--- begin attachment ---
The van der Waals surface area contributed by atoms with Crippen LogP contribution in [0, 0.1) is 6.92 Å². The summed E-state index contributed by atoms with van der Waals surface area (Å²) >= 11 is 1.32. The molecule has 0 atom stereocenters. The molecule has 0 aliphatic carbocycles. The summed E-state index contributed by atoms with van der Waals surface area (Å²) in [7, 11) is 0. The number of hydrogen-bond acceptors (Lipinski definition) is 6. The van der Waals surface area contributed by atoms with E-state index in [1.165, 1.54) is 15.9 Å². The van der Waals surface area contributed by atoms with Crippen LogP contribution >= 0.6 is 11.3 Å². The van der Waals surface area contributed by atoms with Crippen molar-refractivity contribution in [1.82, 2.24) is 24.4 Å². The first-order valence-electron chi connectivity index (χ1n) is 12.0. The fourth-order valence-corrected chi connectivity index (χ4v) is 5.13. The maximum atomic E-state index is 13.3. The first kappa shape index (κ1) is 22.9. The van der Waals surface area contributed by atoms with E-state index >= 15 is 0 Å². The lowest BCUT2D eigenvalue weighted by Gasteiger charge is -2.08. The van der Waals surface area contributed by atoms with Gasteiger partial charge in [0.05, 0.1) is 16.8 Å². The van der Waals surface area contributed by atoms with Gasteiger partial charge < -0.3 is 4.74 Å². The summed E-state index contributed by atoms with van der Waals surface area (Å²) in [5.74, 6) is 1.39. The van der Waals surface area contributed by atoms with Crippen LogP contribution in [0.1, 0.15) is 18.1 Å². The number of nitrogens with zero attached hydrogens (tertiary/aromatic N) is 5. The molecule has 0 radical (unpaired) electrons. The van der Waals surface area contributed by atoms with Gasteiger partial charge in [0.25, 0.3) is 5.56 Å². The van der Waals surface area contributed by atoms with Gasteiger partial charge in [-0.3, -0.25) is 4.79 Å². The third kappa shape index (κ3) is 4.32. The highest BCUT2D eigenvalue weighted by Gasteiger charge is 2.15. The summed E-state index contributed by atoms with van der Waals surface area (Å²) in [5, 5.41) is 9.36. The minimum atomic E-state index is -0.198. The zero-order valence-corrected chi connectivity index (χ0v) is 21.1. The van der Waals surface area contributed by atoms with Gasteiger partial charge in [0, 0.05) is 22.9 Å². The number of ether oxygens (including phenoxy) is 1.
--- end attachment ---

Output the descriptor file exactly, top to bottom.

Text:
The van der Waals surface area contributed by atoms with Crippen LogP contribution in [0, 0.1) is 6.92 Å². The summed E-state index contributed by atoms with van der Waals surface area (Å²) >= 11 is 1.32. The molecule has 0 atom stereocenters. The molecule has 0 aliphatic carbocycles. The summed E-state index contributed by atoms with van der Waals surface area (Å²) in [7, 11) is 0. The number of hydrogen-bond acceptors (Lipinski definition) is 6. The van der Waals surface area contributed by atoms with E-state index in [1.165, 1.54) is 15.9 Å². The van der Waals surface area contributed by atoms with Crippen LogP contribution >= 0.6 is 11.3 Å². The van der Waals surface area contributed by atoms with Crippen molar-refractivity contribution in [1.82, 2.24) is 24.4 Å². The first-order valence-electron chi connectivity index (χ1n) is 12.0. The fourth-order valence-corrected chi connectivity index (χ4v) is 5.13. The maximum atomic E-state index is 13.3. The first kappa shape index (κ1) is 22.9. The van der Waals surface area contributed by atoms with E-state index >= 15 is 0 Å². The lowest BCUT2D eigenvalue weighted by Gasteiger charge is -2.08. The van der Waals surface area contributed by atoms with Gasteiger partial charge in [0.05, 0.1) is 16.8 Å². The van der Waals surface area contributed by atoms with Gasteiger partial charge < -0.3 is 4.74 Å². The summed E-state index contributed by atoms with van der Waals surface area (Å²) in [5.74, 6) is 1.39. The van der Waals surface area contributed by atoms with Crippen LogP contribution in [0.1, 0.15) is 18.1 Å². The number of nitrogens with zero attached hydrogens (tertiary/aromatic N) is 5. The molecule has 0 radical (unpaired) electrons. The van der Waals surface area contributed by atoms with Gasteiger partial charge in [0.25, 0.3) is 5.56 Å². The van der Waals surface area contributed by atoms with Gasteiger partial charge in [-0.3, -0.25) is 4.79 Å². The third kappa shape index (κ3) is 4.32. The highest BCUT2D eigenvalue weighted by Gasteiger charge is 2.15. The summed E-state index contributed by atoms with van der Waals surface area (Å²) in [5, 5.41) is 9.36. The minimum atomic E-state index is -0.198. The zero-order valence-corrected chi connectivity index (χ0v) is 21.1. The van der Waals surface area contributed by atoms with Gasteiger partial charge in [0, 0.05) is 22.9 Å². The number of ether oxygens (including phenoxy) is 1.